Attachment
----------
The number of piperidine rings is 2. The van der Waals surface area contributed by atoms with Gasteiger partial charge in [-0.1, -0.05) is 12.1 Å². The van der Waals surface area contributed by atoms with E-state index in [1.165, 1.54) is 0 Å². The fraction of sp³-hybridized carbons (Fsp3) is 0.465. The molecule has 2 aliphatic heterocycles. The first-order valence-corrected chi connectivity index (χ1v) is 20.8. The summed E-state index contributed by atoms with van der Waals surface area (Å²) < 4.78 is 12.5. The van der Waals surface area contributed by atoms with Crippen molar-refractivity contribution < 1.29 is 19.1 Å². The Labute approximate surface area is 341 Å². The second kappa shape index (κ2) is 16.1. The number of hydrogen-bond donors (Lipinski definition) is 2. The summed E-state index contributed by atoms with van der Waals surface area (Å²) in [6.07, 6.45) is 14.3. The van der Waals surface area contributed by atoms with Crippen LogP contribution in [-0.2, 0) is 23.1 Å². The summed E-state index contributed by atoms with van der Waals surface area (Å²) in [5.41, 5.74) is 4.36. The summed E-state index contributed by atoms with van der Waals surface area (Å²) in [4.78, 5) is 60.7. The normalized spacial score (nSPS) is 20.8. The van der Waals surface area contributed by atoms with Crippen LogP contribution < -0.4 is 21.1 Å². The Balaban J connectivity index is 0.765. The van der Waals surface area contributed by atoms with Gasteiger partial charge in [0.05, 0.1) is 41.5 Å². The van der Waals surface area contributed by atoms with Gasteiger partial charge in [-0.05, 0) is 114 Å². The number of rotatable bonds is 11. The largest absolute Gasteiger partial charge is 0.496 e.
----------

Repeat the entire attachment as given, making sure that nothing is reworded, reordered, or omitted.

The number of piperidine rings is 2. The van der Waals surface area contributed by atoms with Gasteiger partial charge in [-0.1, -0.05) is 12.1 Å². The van der Waals surface area contributed by atoms with E-state index in [1.165, 1.54) is 0 Å². The fraction of sp³-hybridized carbons (Fsp3) is 0.465. The molecule has 2 aliphatic heterocycles. The first-order valence-corrected chi connectivity index (χ1v) is 20.8. The summed E-state index contributed by atoms with van der Waals surface area (Å²) < 4.78 is 12.5. The van der Waals surface area contributed by atoms with Crippen molar-refractivity contribution < 1.29 is 19.1 Å². The Labute approximate surface area is 341 Å². The second kappa shape index (κ2) is 16.1. The number of hydrogen-bond donors (Lipinski definition) is 2. The summed E-state index contributed by atoms with van der Waals surface area (Å²) in [6.07, 6.45) is 14.3. The van der Waals surface area contributed by atoms with Crippen LogP contribution in [-0.2, 0) is 23.1 Å². The summed E-state index contributed by atoms with van der Waals surface area (Å²) in [5.41, 5.74) is 4.36. The summed E-state index contributed by atoms with van der Waals surface area (Å²) in [4.78, 5) is 60.7. The normalized spacial score (nSPS) is 20.8. The van der Waals surface area contributed by atoms with Crippen LogP contribution < -0.4 is 21.1 Å². The Balaban J connectivity index is 0.765. The van der Waals surface area contributed by atoms with Gasteiger partial charge in [0.05, 0.1) is 41.5 Å². The van der Waals surface area contributed by atoms with Gasteiger partial charge in [-0.05, 0) is 114 Å². The number of rotatable bonds is 11. The largest absolute Gasteiger partial charge is 0.496 e.